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Male contraceptive study expanded

... Lissner said men want to take responsibility and control of contraception.

She said: "At least in the US, the idea that men aren't willing to participate is clearly out of date.

"Men want to control their own destinies."

Stopping sperm

A recent study of over 9,000 men in nine countries on four continents showed more than 60% of men in Spain, Germany, Mexico and Brazil expressed willingness to use a new male contraceptive.

These men said they would like to relieve their partners of some of the contraceptive burden in their relationship or would simply like a reliable backup to condoms.

Investigators are looking at using hormonal methods, similar to the female pill or implants.

In the pilot, men had no sperm or too few in their semen to cause pregnancy

These have the advantage of being readily reversible, meaning a man could use it repeatedly at different times in his life, stopping to have children in between.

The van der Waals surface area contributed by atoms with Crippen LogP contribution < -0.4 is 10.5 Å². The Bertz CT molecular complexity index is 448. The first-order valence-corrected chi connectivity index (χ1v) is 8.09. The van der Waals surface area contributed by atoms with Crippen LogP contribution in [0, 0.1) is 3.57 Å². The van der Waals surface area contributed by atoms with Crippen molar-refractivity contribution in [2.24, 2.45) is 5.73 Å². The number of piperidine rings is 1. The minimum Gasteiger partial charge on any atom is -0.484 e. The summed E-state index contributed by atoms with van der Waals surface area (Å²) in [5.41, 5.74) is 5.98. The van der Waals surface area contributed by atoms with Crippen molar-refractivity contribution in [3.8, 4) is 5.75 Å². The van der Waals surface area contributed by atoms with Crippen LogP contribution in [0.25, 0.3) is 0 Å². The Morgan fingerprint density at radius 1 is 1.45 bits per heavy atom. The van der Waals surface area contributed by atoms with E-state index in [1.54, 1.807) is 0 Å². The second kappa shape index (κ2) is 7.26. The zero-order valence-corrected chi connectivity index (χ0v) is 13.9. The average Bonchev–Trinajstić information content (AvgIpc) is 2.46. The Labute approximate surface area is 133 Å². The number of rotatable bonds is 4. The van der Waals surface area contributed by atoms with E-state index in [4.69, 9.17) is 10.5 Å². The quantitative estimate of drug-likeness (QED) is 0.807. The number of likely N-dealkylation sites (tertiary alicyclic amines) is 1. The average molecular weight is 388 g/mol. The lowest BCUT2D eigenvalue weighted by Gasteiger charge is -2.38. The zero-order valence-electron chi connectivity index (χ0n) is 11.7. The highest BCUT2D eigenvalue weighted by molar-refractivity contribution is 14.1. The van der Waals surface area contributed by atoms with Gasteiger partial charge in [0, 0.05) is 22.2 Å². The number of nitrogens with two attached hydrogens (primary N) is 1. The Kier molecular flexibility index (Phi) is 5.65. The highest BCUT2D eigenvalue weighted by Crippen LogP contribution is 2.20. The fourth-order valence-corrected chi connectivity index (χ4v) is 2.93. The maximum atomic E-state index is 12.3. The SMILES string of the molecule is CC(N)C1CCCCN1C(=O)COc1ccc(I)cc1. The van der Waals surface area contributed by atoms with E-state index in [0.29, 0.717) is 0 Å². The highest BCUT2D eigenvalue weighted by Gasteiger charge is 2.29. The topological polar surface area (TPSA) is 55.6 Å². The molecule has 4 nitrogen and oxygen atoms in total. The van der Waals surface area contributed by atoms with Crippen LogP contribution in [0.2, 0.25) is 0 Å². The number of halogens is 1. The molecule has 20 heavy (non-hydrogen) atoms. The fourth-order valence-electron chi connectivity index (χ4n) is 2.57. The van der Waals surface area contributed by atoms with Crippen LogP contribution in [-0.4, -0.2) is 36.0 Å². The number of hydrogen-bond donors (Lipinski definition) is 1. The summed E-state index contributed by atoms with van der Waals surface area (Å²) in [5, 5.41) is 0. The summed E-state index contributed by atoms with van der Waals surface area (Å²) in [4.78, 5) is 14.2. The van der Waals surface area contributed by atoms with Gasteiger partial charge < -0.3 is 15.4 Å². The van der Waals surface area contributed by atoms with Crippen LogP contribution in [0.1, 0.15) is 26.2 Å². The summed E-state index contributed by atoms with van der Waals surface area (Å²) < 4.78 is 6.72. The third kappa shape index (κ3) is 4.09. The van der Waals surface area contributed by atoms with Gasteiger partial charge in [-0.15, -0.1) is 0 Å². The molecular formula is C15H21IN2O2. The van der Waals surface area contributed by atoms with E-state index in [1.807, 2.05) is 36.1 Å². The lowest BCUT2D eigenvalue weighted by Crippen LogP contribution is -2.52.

But these act on the whole body and can have unwanted side effects, like the female pill. Some men also say they do not find hormonal methods acceptable because they feel it somehow threatens their masculinity.

Scientists have been searching for less invasive, localised, non-hormonal and reversible male contraceptives.

Surgeons have tested a silicone gel that can be injected through the skin of the scrotum directly into the vas deferens where it will block sperm.

The main concern about the IVD and the gel is the build up of pressure behind ... continue > 


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Published: 9 October 2006      Ref: BBC News

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